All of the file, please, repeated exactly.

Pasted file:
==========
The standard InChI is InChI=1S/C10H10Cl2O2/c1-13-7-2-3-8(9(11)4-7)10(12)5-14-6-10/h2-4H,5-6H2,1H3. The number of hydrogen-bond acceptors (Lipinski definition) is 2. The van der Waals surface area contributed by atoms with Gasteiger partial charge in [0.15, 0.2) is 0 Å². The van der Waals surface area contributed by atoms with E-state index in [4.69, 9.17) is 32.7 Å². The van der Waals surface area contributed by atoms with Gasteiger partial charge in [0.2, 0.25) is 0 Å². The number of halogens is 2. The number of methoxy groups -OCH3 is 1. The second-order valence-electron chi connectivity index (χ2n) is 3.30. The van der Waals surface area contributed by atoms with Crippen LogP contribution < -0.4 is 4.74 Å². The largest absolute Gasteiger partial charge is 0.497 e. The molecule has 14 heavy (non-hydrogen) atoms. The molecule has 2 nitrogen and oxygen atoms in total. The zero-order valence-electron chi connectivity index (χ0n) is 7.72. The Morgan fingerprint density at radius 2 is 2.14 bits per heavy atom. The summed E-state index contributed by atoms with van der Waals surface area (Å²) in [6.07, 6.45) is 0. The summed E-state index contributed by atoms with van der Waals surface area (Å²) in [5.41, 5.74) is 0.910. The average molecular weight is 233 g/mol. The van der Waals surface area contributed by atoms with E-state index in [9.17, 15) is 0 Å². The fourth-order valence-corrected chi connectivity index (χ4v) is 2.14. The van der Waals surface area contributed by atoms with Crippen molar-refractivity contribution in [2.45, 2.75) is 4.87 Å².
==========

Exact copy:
The standard InChI is InChI=1S/C10H10Cl2O2/c1-13-7-2-3-8(9(11)4-7)10(12)5-14-6-10/h2-4H,5-6H2,1H3. The number of hydrogen-bond acceptors (Lipinski definition) is 2. The van der Waals surface area contributed by atoms with Gasteiger partial charge in [0.15, 0.2) is 0 Å². The van der Waals surface area contributed by atoms with E-state index in [4.69, 9.17) is 32.7 Å². The van der Waals surface area contributed by atoms with Gasteiger partial charge in [0.2, 0.25) is 0 Å². The number of halogens is 2. The number of methoxy groups -OCH3 is 1. The second-order valence-electron chi connectivity index (χ2n) is 3.30. The van der Waals surface area contributed by atoms with Crippen LogP contribution < -0.4 is 4.74 Å². The largest absolute Gasteiger partial charge is 0.497 e. The molecule has 14 heavy (non-hydrogen) atoms. The molecule has 2 nitrogen and oxygen atoms in total. The zero-order valence-electron chi connectivity index (χ0n) is 7.72. The Morgan fingerprint density at radius 2 is 2.14 bits per heavy atom. The summed E-state index contributed by atoms with van der Waals surface area (Å²) in [6.07, 6.45) is 0. The summed E-state index contributed by atoms with van der Waals surface area (Å²) in [5.41, 5.74) is 0.910. The average molecular weight is 233 g/mol. The van der Waals surface area contributed by atoms with E-state index in [9.17, 15) is 0 Å². The fourth-order valence-corrected chi connectivity index (χ4v) is 2.14. The van der Waals surface area contributed by atoms with Crippen molar-refractivity contribution in [2.45, 2.75) is 4.87 Å².